I’m putting this up as a thesis. Does my proposed 3-step process work for you?
I would welcome your input.
Yogi
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Re: Kite Hunting

Postby Leren » Thu May 26, 2016 10:00 pm

Repeating the five Kite puzzles :

.56.7.9...4.62..8.28...........8....73....618..5....2...........7.5...49....487.1
.617....5842.95....5..6.4.........3..25........41...26..........8.....672.....349
32..479.6..6........5.9..3.....7.......9.1..5..28..7.........7.6.3..4....5..26143
.81.2............9..68...4...31..7....8.57916........45....6.9223...84...........
59..36.....6..9......8..9628.762.49.6...9.....59.1.2.67.4..36.996....1.....96...4

Puzzle 3

Code: Select all
*-----------------------------------------------------*
| 3    2   b18    | 5    4    7     | 9   a18   6     |
| 789  89   6     | 2    1    3     | 48   5    47    |
|c17   4    5     | 6    9    8     | 2    3    17    |
|-----------------+-----------------+-----------------|
| 5    3689 189   | 4    7    2     | 38   168  19    |
| 48   368  7     | 9    36   1     | 348  2    5     |
|d149  369  2     | 8    36   5     | 7    6-1  149   |
|-----------------+-----------------+-----------------|
| 2    1    4     | 3    5    9     | 6    7    8     |
| 6    7    3     | 1    8    4     | 5    9    2     |
| 89   5    89    | 7    2    6     | 1    4    3     |
*-----------------------------------------------------*

(1) r1c8 = r1c3 - r3c1 = (1) r6c1 => - 1 r6c8; stte

Puzzle 4

Code: Select all
*-----------------------------------------------------*
| 379  8    1     | 4579 2    345   | 6    37   357   |
| 37   4    2     | 7-5  6    135   |a15   8    9     |
| 379  5    6     | 8    179  13    | 2    4    137   |
|-----------------+-----------------+-----------------|
| 6    9    3     | 1    4    2     | 7    5    8     |
| 4    2    8     | 3    5    7     | 9    1    6     |
| 1    7    5     | 6    8    9     | 3    2    4     |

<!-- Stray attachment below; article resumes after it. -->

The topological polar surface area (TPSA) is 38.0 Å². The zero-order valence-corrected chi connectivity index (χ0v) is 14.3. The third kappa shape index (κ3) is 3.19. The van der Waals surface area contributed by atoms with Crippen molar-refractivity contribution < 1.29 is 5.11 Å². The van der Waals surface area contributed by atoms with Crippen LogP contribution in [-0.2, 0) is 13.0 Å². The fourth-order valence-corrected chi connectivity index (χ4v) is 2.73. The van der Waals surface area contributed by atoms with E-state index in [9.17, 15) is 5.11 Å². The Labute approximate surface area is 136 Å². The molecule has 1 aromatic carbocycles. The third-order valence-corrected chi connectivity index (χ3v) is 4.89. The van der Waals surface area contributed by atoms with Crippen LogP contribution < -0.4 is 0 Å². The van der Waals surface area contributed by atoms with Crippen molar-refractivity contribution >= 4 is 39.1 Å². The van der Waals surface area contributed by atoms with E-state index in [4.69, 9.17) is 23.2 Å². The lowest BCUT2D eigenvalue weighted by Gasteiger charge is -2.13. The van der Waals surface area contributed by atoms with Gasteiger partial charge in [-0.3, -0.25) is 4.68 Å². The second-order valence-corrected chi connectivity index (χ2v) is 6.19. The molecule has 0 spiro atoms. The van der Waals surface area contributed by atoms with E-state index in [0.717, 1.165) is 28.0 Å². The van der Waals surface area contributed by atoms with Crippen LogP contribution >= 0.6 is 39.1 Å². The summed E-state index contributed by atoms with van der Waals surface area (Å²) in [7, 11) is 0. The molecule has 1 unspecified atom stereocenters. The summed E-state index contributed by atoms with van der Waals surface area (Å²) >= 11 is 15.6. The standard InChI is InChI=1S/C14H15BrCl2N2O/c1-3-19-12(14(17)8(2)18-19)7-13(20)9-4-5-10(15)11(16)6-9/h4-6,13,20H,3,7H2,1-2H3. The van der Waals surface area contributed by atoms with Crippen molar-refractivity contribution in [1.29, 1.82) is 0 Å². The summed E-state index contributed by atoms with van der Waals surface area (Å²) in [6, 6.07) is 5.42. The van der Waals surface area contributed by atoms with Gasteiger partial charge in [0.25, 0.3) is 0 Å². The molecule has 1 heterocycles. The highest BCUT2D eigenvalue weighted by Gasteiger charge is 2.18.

|-----------------+-----------------+-----------------|
| 5    1    47    | 47   3    6     | 8    9    2     |
| 2    3    79    |d579  179  8     | 4    6   c157   |
| 8    6    479   | 2    179  145   |b15   37   1357  |
*-----------------------------------------------------*

(5) r1c7 = r9c7 - r7c9 = (5) r7c4 = > - 5 r2c4; stte

Puzzle 5

Code: Select all
*-----------------------------------------------------------------------*
| 5      9      128     | 1247   3      6       | 78     1478   178     |
| 124    12478  6       | 1247   47     9       | 3578   134578 13578   |
| 134    347-1  13      | 8      5     a147     | 9      6      2       |
|-----------------------+-----------------------+-----------------------|
| 8      13     7       | 6      2      5       | 4      9      13      |
| 6      1234   123     | 347    9      478     | 3578   13578  13578   |
| 34     5      9       | 347    1      478     | 2      378    6       |
|-----------------------+-----------------------+-----------------------|
| 7     d12     4       |c15     8      3       | 6      25     9       |
| 9      6      2358    | 457    47     247     | 1      23578  3578    |
| 123    1238   12358   | 9      6     b127     | 3578   23578  4       |
*-----------------------------------------------------------------------*

(1) r3c6 = r9c6 - r7c4 = (1) r7c2 => - 1 r3c2

This Kite does not solve the puzzle - there is more work to do which I won't detail here.

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Re: Kite Hunting

Postby Kozo Kataya » Fri May 27, 2016 1:35 am

With puzzle 5, adding to r3c2<>1, one more r3c3<>1 can be at this stage.
Because, as shown below: if r3c3=1, table A shifts to table B,
if r3c3=1 is true, r45c2=1 is true and r9c1=1 is true,
these cause both r3c6=1 and r9c6=1 are false.
Ths is a contradiction, so r3c3<>1.
How can i express the above, like this?
[ 1r3c3-1r9c1-(1)r39c6=>-1r3c3 ]

Although r3c23<>1 is not enough to solve this puzzle, as Leren said.
[ chain forcing r12c4<>1 ] leads to stte.

Code: Select all
  table A          table B
  |..1|1..|.11|    |...|1..|.11|
  |11.|1..|.11|    |...|1..|.11|
  |111|..1|...|    |..1|...|...|
  +---+---+---+    +---+---+---+
  |.1.|...|..1|    |.1.|...|..1|
  |.11|...|.11|    |.1.|...|.11|
  |...|.1.|...|    |...|.1.|...|
  +---+---+---+    +---+---+---+
  |.1.|1..|...|    |...|1..|...|
  |...|...|1..|    |...|...|1..|